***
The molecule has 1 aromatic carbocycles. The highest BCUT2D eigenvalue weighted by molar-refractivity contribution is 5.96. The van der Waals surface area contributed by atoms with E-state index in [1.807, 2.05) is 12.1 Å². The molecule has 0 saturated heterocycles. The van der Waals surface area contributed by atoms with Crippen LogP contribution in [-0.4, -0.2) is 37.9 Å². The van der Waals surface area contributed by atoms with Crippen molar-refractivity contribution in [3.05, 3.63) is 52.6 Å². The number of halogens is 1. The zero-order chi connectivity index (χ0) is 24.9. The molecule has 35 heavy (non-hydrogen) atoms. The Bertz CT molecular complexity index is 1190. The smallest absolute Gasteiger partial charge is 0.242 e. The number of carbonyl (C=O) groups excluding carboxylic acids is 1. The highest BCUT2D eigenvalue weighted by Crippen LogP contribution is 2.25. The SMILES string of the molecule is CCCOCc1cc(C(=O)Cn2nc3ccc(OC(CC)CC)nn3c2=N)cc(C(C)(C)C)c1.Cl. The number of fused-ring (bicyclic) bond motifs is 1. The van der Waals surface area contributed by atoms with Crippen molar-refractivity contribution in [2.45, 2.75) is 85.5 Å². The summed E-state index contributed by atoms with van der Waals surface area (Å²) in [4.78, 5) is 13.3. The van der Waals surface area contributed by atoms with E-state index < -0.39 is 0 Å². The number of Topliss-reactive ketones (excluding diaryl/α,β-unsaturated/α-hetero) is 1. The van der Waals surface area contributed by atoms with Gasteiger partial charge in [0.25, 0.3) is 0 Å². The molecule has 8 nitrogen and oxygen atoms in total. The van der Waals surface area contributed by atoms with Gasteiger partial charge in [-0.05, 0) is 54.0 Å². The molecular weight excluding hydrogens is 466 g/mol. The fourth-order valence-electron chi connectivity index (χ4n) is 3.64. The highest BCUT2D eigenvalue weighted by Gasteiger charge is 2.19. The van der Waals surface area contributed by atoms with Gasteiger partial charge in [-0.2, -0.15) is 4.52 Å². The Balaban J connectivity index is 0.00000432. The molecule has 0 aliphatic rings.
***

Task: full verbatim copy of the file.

The molecule has 1 aromatic carbocycles. The highest BCUT2D eigenvalue weighted by molar-refractivity contribution is 5.96. The van der Waals surface area contributed by atoms with E-state index in [1.807, 2.05) is 12.1 Å². The molecule has 0 saturated heterocycles. The van der Waals surface area contributed by atoms with Crippen LogP contribution in [-0.4, -0.2) is 37.9 Å². The van der Waals surface area contributed by atoms with Crippen molar-refractivity contribution in [3.05, 3.63) is 52.6 Å². The number of halogens is 1. The zero-order chi connectivity index (χ0) is 24.9. The molecule has 35 heavy (non-hydrogen) atoms. The Bertz CT molecular complexity index is 1190. The smallest absolute Gasteiger partial charge is 0.242 e. The number of carbonyl (C=O) groups excluding carboxylic acids is 1. The highest BCUT2D eigenvalue weighted by Crippen LogP contribution is 2.25. The SMILES string of the molecule is CCCOCc1cc(C(=O)Cn2nc3ccc(OC(CC)CC)nn3c2=N)cc(C(C)(C)C)c1.Cl. The number of fused-ring (bicyclic) bond motifs is 1. The van der Waals surface area contributed by atoms with Crippen molar-refractivity contribution in [2.45, 2.75) is 85.5 Å². The summed E-state index contributed by atoms with van der Waals surface area (Å²) in [4.78, 5) is 13.3. The van der Waals surface area contributed by atoms with E-state index < -0.39 is 0 Å². The number of Topliss-reactive ketones (excluding diaryl/α,β-unsaturated/α-hetero) is 1. The van der Waals surface area contributed by atoms with Gasteiger partial charge in [0.25, 0.3) is 0 Å². The molecule has 8 nitrogen and oxygen atoms in total. The van der Waals surface area contributed by atoms with Gasteiger partial charge in [-0.05, 0) is 54.0 Å². The molecular weight excluding hydrogens is 466 g/mol. The fourth-order valence-electron chi connectivity index (χ4n) is 3.64. The highest BCUT2D eigenvalue weighted by Gasteiger charge is 2.19. The van der Waals surface area contributed by atoms with Gasteiger partial charge in [-0.2, -0.15) is 4.52 Å². The Balaban J connectivity index is 0.00000432. The molecule has 0 aliphatic rings.